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      Abbreviated rules   07/28/2017

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bcarter1234

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About bcarter1234

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  1. DC Designs

    Really just a thread bump but I had a great day sailing the IC in Lake Monroe FL today. Anybody else in warmer climates getting to sail?
  2. DC Designs

    Last I heard, yes Any details available?
  3. DC Designs

    Anyone know if there is going to be an IC regatta this winter in Mobile?
  4. DC Designs

    Sorry about the quality from my phone camera. Here are some pictures of the crude 10th scale model I carved this afternoon. Obviously no effort to fair it yet. Hull planform results from a max beam of 30" from the "transom" to an intersection with straight lines from a 7% half entry (thank you Mr Maas). Max beam begins about 60% back from the stem. No rocker from midpoint aft. It will weigh just under 20gr once the deck is raised to where it probably should be. This should translate to 20kg for a full size solid model from the same material. It floats on its lines at 150gr so full size displacement would be 150kg. Please correct me if I'm wrong about these factors. It floats slightly bow up with 130gr weight placed as shown. In my previous model experience this was desirable for static balance as the high aspect rig generally pushed the bow down as soon as there was some breeze. Should I move the center of bouyancy aft or will this also be a good thing full scale? On a related topic how far back is too far back for the rig? Once I get some feedback I'll carve a 5th scale version and see if it comes out at 160gr with 1.2kg displacement. As SHC sensibly suggests it may end up being a below the chine only foam boat. I might keep my options slightly more open in the stern in case I couldn't resist testing a pintail. I do love a double ender.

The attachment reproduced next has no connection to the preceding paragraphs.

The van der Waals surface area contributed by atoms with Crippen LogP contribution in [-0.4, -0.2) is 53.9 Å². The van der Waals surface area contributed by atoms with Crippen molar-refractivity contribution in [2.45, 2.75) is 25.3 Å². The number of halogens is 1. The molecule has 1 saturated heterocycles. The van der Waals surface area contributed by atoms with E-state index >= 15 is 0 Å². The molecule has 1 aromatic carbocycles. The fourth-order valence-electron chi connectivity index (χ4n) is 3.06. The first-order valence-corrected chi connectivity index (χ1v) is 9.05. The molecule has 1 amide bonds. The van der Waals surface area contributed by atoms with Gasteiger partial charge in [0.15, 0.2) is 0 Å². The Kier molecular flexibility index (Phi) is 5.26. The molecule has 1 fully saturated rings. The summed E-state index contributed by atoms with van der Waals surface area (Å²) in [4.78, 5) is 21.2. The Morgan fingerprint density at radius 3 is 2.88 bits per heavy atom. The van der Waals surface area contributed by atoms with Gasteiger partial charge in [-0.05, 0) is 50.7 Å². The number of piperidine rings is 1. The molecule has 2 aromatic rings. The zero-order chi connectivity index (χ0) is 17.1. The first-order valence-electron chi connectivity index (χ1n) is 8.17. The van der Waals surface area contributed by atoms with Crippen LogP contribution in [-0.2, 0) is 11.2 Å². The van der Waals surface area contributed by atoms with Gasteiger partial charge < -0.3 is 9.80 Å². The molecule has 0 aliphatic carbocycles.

5. DC Designs